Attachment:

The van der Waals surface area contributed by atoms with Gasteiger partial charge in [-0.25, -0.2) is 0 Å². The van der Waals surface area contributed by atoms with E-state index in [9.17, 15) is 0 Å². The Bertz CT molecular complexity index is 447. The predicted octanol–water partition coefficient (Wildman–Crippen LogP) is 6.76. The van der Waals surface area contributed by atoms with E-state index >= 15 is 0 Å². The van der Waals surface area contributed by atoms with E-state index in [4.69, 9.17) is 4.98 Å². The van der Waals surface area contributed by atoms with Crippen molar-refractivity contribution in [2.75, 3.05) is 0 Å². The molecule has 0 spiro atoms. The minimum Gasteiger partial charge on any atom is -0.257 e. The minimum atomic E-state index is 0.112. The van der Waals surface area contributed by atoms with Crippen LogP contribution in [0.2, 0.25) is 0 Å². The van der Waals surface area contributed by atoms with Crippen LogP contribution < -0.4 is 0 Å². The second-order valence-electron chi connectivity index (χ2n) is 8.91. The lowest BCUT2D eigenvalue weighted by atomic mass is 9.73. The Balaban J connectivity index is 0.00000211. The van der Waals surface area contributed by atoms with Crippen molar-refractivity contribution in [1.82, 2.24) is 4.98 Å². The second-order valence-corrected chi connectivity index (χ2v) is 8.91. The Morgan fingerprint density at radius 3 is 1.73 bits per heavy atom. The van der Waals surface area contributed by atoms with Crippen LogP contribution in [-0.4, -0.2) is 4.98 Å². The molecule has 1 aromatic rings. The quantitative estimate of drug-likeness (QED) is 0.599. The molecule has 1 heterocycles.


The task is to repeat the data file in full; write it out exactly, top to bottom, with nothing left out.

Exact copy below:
The van der Waals surface area contributed by atoms with Gasteiger partial charge in [-0.25, -0.2) is 0 Å². The van der Waals surface area contributed by atoms with E-state index in [9.17, 15) is 0 Å². The Bertz CT molecular complexity index is 447. The predicted octanol–water partition coefficient (Wildman–Crippen LogP) is 6.76. The van der Waals surface area contributed by atoms with E-state index >= 15 is 0 Å². The van der Waals surface area contributed by atoms with E-state index in [4.69, 9.17) is 4.98 Å². The van der Waals surface area contributed by atoms with Crippen molar-refractivity contribution in [2.75, 3.05) is 0 Å². The molecule has 0 spiro atoms. The minimum Gasteiger partial charge on any atom is -0.257 e. The minimum atomic E-state index is 0.112. The van der Waals surface area contributed by atoms with Crippen LogP contribution in [0.2, 0.25) is 0 Å². The van der Waals surface area contributed by atoms with Crippen LogP contribution < -0.4 is 0 Å². The second-order valence-electron chi connectivity index (χ2n) is 8.91. The lowest BCUT2D eigenvalue weighted by atomic mass is 9.73. The Balaban J connectivity index is 0.00000211. The van der Waals surface area contributed by atoms with Crippen molar-refractivity contribution in [1.82, 2.24) is 4.98 Å². The second-order valence-corrected chi connectivity index (χ2v) is 8.91. The Morgan fingerprint density at radius 3 is 1.73 bits per heavy atom. The van der Waals surface area contributed by atoms with Crippen LogP contribution in [-0.4, -0.2) is 4.98 Å². The molecule has 1 aromatic rings. The quantitative estimate of drug-likeness (QED) is 0.599. The molecule has 1 heterocycles.